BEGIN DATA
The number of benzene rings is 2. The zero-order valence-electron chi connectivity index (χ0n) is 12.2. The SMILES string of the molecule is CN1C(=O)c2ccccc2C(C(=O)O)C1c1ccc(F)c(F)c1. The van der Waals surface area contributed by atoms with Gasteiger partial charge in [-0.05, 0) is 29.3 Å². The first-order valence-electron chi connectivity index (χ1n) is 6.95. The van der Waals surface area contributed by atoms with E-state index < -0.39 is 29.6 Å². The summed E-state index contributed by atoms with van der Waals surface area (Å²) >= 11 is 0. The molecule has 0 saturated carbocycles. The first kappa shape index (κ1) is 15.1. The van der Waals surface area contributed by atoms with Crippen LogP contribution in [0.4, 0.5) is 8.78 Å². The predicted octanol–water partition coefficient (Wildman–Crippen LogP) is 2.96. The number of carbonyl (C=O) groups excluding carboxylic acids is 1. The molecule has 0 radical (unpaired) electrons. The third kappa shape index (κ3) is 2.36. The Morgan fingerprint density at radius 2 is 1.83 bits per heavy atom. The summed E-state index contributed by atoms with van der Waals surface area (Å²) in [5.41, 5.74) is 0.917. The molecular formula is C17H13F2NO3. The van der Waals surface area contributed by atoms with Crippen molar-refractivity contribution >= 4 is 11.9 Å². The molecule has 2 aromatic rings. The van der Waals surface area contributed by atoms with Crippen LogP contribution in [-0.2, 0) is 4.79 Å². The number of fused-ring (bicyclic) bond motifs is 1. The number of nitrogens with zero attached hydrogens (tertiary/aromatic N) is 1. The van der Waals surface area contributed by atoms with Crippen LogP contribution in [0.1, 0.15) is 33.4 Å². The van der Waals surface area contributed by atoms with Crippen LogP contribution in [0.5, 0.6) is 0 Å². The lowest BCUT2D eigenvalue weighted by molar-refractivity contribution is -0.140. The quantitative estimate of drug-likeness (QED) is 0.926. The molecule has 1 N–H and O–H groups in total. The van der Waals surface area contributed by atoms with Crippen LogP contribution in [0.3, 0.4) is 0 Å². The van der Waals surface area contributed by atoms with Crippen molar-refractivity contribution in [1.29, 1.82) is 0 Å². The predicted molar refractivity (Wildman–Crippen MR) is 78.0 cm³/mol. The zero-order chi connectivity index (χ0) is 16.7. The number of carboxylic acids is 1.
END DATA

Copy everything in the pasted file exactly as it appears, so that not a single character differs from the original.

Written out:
The number of benzene rings is 2. The zero-order valence-electron chi connectivity index (χ0n) is 12.2. The SMILES string of the molecule is CN1C(=O)c2ccccc2C(C(=O)O)C1c1ccc(F)c(F)c1. The van der Waals surface area contributed by atoms with Gasteiger partial charge in [-0.05, 0) is 29.3 Å². The first-order valence-electron chi connectivity index (χ1n) is 6.95. The van der Waals surface area contributed by atoms with E-state index < -0.39 is 29.6 Å². The summed E-state index contributed by atoms with van der Waals surface area (Å²) >= 11 is 0. The molecule has 0 saturated carbocycles. The first kappa shape index (κ1) is 15.1. The van der Waals surface area contributed by atoms with Crippen LogP contribution in [0.4, 0.5) is 8.78 Å². The predicted octanol–water partition coefficient (Wildman–Crippen LogP) is 2.96. The number of carbonyl (C=O) groups excluding carboxylic acids is 1. The molecule has 0 radical (unpaired) electrons. The third kappa shape index (κ3) is 2.36. The Morgan fingerprint density at radius 2 is 1.83 bits per heavy atom. The summed E-state index contributed by atoms with van der Waals surface area (Å²) in [5.41, 5.74) is 0.917. The molecular formula is C17H13F2NO3. The van der Waals surface area contributed by atoms with Crippen molar-refractivity contribution >= 4 is 11.9 Å². The molecule has 2 aromatic rings. The van der Waals surface area contributed by atoms with Crippen LogP contribution in [-0.2, 0) is 4.79 Å². The number of fused-ring (bicyclic) bond motifs is 1. The number of nitrogens with zero attached hydrogens (tertiary/aromatic N) is 1. The van der Waals surface area contributed by atoms with Crippen LogP contribution in [0.1, 0.15) is 33.4 Å². The van der Waals surface area contributed by atoms with Crippen LogP contribution in [0.5, 0.6) is 0 Å². The lowest BCUT2D eigenvalue weighted by molar-refractivity contribution is -0.140. The quantitative estimate of drug-likeness (QED) is 0.926. The molecule has 1 N–H and O–H groups in total. The van der Waals surface area contributed by atoms with Crippen LogP contribution in [0.3, 0.4) is 0 Å². The van der Waals surface area contributed by atoms with Crippen molar-refractivity contribution in [1.29, 1.82) is 0 Å². The predicted molar refractivity (Wildman–Crippen MR) is 78.0 cm³/mol. The zero-order chi connectivity index (χ0) is 16.7. The number of carboxylic acids is 1.